I also like to thank the Hologram staff for their quick response and their willingness to offset some of my mistake. I did send a link to BenStr about the software called Conman that I was testing to see if I could get something that would provide the redundant solution. FYI, from what I’ve researched and tested ‘network bonding’ is only available between wired connections. No Wlan or PPP connectivity is provided. Anyone have another solution??

5310


#6

you should be able to determine what happened overnight by looking at your hologram logs in addition to any logs you may keep.


#7

I have noticed similar behavior, and have gone so far as to set up local firewall rules to block all traffic outside of those sent directly to hologram.io. But, I suspect that the PPP overhead is being counted against usage even when no traffic is being generated, and possibly even network announcements leading to data “usage” as long as the modem is powered on even if it isn’t connected.

I really would like someone with Hologram to comment and give a detailed breakdown about what counts as traffic and what doesn’t. It would be nice to know how much data is consumed during the session setup, and then how much data is used per minute/hour/day to maintain the connection so that we can figure out if it makes more sense to open up the session and leave it running sending small amounts of data frequently (because the session maintenance cost is low but the setup cost is high), or maybe we would be better off queue up larger payloads and then opening a session just long enough to send them and disconnect (because the setup cost is low, but the maintenance is relatively high).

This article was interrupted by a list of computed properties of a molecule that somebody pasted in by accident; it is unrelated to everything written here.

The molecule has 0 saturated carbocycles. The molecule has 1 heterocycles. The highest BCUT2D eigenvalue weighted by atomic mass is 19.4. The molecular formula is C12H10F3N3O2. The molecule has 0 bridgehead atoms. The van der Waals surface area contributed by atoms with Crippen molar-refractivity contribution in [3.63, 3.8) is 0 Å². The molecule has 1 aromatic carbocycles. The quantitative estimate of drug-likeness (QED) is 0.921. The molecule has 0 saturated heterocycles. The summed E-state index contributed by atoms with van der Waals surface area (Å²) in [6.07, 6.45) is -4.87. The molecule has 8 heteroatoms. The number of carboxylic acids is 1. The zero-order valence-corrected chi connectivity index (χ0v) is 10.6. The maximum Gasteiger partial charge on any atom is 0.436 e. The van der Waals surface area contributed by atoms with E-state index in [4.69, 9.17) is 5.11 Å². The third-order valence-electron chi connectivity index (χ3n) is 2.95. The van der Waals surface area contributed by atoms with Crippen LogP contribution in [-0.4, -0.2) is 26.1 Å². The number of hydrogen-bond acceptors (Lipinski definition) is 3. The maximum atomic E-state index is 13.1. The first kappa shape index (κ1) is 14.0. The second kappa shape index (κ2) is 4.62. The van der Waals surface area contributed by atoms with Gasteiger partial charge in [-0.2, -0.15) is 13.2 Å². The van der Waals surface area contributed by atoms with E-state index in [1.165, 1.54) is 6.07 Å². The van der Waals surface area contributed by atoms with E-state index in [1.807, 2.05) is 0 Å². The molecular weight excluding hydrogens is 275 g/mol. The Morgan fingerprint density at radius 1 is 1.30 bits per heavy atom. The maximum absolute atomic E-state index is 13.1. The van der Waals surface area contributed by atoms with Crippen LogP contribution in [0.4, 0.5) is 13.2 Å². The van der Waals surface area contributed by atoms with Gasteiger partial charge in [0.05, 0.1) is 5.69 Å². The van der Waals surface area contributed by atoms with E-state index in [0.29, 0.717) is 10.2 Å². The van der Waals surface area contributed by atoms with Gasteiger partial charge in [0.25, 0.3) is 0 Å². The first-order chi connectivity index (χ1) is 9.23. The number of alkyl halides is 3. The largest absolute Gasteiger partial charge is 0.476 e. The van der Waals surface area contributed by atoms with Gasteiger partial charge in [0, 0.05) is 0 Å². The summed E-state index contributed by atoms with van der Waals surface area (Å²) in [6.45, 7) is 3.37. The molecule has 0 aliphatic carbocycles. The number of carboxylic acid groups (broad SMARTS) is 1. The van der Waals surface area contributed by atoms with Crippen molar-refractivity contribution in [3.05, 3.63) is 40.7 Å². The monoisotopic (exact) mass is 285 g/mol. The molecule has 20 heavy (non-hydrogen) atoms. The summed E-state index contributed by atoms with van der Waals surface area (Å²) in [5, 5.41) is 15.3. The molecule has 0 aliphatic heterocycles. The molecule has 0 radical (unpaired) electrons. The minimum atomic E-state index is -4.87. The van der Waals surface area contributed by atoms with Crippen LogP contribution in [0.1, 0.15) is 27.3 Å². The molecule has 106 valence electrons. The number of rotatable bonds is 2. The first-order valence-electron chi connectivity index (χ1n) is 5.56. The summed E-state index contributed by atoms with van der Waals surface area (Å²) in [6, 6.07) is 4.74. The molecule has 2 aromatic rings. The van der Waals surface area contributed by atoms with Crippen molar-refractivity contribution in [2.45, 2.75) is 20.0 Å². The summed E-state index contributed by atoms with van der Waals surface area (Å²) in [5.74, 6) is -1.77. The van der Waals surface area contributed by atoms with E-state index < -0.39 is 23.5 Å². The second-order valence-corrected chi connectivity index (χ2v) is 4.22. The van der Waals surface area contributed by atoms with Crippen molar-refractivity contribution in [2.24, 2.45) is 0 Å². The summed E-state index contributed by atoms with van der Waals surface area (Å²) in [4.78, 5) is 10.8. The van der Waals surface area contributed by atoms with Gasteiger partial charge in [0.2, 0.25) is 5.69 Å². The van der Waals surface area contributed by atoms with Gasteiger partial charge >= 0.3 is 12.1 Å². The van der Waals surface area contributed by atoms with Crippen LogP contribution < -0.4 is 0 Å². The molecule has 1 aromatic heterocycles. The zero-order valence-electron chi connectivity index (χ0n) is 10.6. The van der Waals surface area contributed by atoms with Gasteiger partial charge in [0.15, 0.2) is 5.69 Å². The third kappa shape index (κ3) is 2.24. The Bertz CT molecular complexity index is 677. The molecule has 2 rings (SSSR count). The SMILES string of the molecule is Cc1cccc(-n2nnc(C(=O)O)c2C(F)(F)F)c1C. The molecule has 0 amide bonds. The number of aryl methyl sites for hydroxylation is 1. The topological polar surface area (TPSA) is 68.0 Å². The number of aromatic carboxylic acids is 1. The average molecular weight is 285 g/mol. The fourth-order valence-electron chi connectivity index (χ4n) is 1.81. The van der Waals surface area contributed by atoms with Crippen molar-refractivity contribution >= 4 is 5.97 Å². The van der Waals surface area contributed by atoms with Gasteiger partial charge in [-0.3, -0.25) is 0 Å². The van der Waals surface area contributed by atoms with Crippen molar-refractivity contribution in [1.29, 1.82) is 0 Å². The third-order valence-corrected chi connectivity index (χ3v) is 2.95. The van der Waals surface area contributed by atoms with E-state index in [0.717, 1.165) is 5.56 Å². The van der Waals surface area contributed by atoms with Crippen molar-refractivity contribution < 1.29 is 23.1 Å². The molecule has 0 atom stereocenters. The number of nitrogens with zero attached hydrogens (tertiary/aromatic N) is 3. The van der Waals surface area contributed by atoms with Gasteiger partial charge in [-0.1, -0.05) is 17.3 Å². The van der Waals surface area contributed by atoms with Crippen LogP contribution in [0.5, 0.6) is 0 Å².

And if someone really wanted to have an honest discussion about why $.40-.60/MB is seen as reasonable for hobbyist/developers in an era where we typically pay $.01/MB or less for consumer data. I mean I understand that it makes sense for businesses that monetize their traffic, but for hobbyist is is kind of a smack to the face. I assume that Hologram is acting as a VAR, aggregating user traffic in order to buy data in bulk from the major carriers, so I would expect them to get a wholesale prices much closer to the consumer rate, and if that is the case is a $.49-.59/MB markup really justified by the small amount of traffic devs and hobbyist typically generate. If someone was just willing to give us a real idea about how all of this works then maybe these CompuServe era data rates wouldn’t seems so crazy.

Now, if you could get us down in the $.01-.10/MB rate the cell and ppp overhead creep wouldn’t be such an issue, but since the system isn’t transparent, and the logs don’t separate out overhead, it is kind of frustrating when you run a short test sending a few dozen < 100B messages over one or two days only to find you are somehow getting close to exceeding your 1M/month allotment. And trying to be frugal means shutting down your modem for the rest of the month in order to avoid unexpected overages and waiting for your counter to reset.


#8

My experience with a RPi Zero W connected thru the Hologram Nova (wifi is config as an AP with hostapd, so no traffic going out on that) all the time running a LoRa single channel gateway is about $0.70 / day, +/- some, using latest Raspbian. The gateway phones home to The Things Network every 30 seconds.

Nov 24 bytes:586443 -0.35
Nov 24 bytes: 601543 -0.36
Nov 23 bytes: 644407 -0.39
Nov 23 bytes: 753722 -0.45
etc